Broad Bay sits halfway down the south side of Otago Peninsula, looking out over the harbour.
About 1100 people call Broad Bay home. Most value the fact it is only 15km to the Octagon, yet the 20-minute drive along the peninsula provides a buffer between the settlement and city.
Lala Frazer moved to Broad Bay about 40 years ago and finds the drive one of the upsides of living in the bay. “I always found that it gave me time to leave work concerns behind, before I arrived home – as I watched the changes in the harbour, the light and the birdlife through the seasons.”
When she made the move to the bay, Lala was looking for a north-facing suburb, with a view of the harbour from her kitchen sink. “Broad Bay looks out on the most picturesque parts of the harbour. The view changes daily with the tides, time of year, wind and weather.”
She says the bay’s “bounded edges” provide a real sense of being a village community within the city.
Broad Bay started out as a summer resort. In the days when ferries provided the main means of access, many wealthy families owned summer residences in Broad Bay. Some of these splendid summer homes still exist. They are complemented by small cribs and permanent family homes. Houses in Broad Bay are generally set back off the road – a remnant of the bay’s past, when the roads needed to be wide enough to allow two horse-drawn carriages to pass.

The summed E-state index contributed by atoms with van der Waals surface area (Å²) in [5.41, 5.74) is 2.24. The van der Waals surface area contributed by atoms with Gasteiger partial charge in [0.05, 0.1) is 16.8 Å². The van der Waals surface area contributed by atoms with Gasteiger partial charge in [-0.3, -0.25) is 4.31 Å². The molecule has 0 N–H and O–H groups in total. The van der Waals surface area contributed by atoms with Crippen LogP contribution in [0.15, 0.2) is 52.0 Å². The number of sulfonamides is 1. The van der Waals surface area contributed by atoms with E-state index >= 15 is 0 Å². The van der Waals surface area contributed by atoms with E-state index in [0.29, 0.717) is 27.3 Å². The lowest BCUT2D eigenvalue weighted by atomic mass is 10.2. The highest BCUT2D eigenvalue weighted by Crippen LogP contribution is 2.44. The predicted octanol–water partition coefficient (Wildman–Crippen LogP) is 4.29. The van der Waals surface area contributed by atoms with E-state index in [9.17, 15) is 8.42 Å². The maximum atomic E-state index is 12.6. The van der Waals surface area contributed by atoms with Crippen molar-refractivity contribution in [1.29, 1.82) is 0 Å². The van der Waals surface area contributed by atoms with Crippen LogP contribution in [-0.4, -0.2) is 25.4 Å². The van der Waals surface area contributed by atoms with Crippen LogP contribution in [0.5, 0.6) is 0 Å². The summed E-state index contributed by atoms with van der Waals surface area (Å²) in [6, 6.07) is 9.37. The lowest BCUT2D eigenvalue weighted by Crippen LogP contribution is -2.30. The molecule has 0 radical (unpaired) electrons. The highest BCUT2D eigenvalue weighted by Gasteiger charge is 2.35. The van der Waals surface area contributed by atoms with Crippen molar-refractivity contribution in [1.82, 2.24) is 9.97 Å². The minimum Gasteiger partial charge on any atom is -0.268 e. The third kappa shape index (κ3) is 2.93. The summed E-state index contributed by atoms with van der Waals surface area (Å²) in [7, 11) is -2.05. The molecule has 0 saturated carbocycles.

The suburb is known for the historic Fletcher House, and the much-loved Broad Bay China shop (which is sadly to close on 21 February). There is a well-used community centre and small primary school.
Dunedin’s longest running fruit and vegetable co-operative means locals can source produce at the weekends, without having to go into town. Or, by assisting with weeding and planting, they can also enjoy produce from the community garden.
There are plenty of good walks to be enjoyed, as well as walking along or swimming in the bay. An active group of volunteers are helping restore Smiths and Styles Creeks, for future generations to enjoy.
Photo credit: Zwennie, www.flickr.com
Published: February 2016